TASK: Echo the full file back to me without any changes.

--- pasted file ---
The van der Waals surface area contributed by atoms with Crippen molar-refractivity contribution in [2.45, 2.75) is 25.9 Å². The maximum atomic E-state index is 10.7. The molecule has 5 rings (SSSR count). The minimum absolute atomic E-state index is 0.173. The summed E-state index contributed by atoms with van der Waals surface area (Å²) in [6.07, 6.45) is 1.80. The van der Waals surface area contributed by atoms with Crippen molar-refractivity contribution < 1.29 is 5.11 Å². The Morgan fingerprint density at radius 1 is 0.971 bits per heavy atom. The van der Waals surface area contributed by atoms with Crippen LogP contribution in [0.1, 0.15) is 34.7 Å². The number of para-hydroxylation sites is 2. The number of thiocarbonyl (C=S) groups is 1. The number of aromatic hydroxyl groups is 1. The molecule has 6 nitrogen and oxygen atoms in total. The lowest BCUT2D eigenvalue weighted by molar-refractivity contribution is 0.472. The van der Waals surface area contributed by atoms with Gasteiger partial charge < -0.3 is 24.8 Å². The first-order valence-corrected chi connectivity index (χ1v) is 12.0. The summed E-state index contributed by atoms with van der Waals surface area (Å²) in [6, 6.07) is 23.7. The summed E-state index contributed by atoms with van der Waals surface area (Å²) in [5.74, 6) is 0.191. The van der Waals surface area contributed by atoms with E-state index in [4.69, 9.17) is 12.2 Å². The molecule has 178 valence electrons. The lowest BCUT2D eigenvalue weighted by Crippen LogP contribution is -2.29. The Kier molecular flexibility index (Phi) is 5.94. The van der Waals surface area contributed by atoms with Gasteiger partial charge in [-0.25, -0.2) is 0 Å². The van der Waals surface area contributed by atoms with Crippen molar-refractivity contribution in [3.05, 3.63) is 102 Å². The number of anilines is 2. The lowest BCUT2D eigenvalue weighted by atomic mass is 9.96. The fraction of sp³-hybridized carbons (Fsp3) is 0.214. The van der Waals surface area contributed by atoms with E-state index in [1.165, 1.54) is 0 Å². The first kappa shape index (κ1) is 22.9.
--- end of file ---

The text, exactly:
The van der Waals surface area contributed by atoms with Crippen molar-refractivity contribution in [2.45, 2.75) is 25.9 Å². The maximum atomic E-state index is 10.7. The molecule has 5 rings (SSSR count). The minimum absolute atomic E-state index is 0.173. The summed E-state index contributed by atoms with van der Waals surface area (Å²) in [6.07, 6.45) is 1.80. The van der Waals surface area contributed by atoms with Crippen molar-refractivity contribution < 1.29 is 5.11 Å². The Morgan fingerprint density at radius 1 is 0.971 bits per heavy atom. The van der Waals surface area contributed by atoms with Crippen LogP contribution in [0.1, 0.15) is 34.7 Å². The number of para-hydroxylation sites is 2. The number of thiocarbonyl (C=S) groups is 1. The number of aromatic hydroxyl groups is 1. The molecule has 6 nitrogen and oxygen atoms in total. The lowest BCUT2D eigenvalue weighted by molar-refractivity contribution is 0.472. The van der Waals surface area contributed by atoms with Gasteiger partial charge < -0.3 is 24.8 Å². The first-order valence-corrected chi connectivity index (χ1v) is 12.0. The summed E-state index contributed by atoms with van der Waals surface area (Å²) in [6, 6.07) is 23.7. The summed E-state index contributed by atoms with van der Waals surface area (Å²) in [5.74, 6) is 0.191. The van der Waals surface area contributed by atoms with E-state index in [4.69, 9.17) is 12.2 Å². The molecule has 178 valence electrons. The lowest BCUT2D eigenvalue weighted by Crippen LogP contribution is -2.29. The Kier molecular flexibility index (Phi) is 5.94. The van der Waals surface area contributed by atoms with Gasteiger partial charge in [-0.25, -0.2) is 0 Å². The van der Waals surface area contributed by atoms with Crippen molar-refractivity contribution in [3.05, 3.63) is 102 Å². The number of anilines is 2. The lowest BCUT2D eigenvalue weighted by atomic mass is 9.96. The fraction of sp³-hybridized carbons (Fsp3) is 0.214. The van der Waals surface area contributed by atoms with E-state index in [1.165, 1.54) is 0 Å². The first kappa shape index (κ1) is 22.9.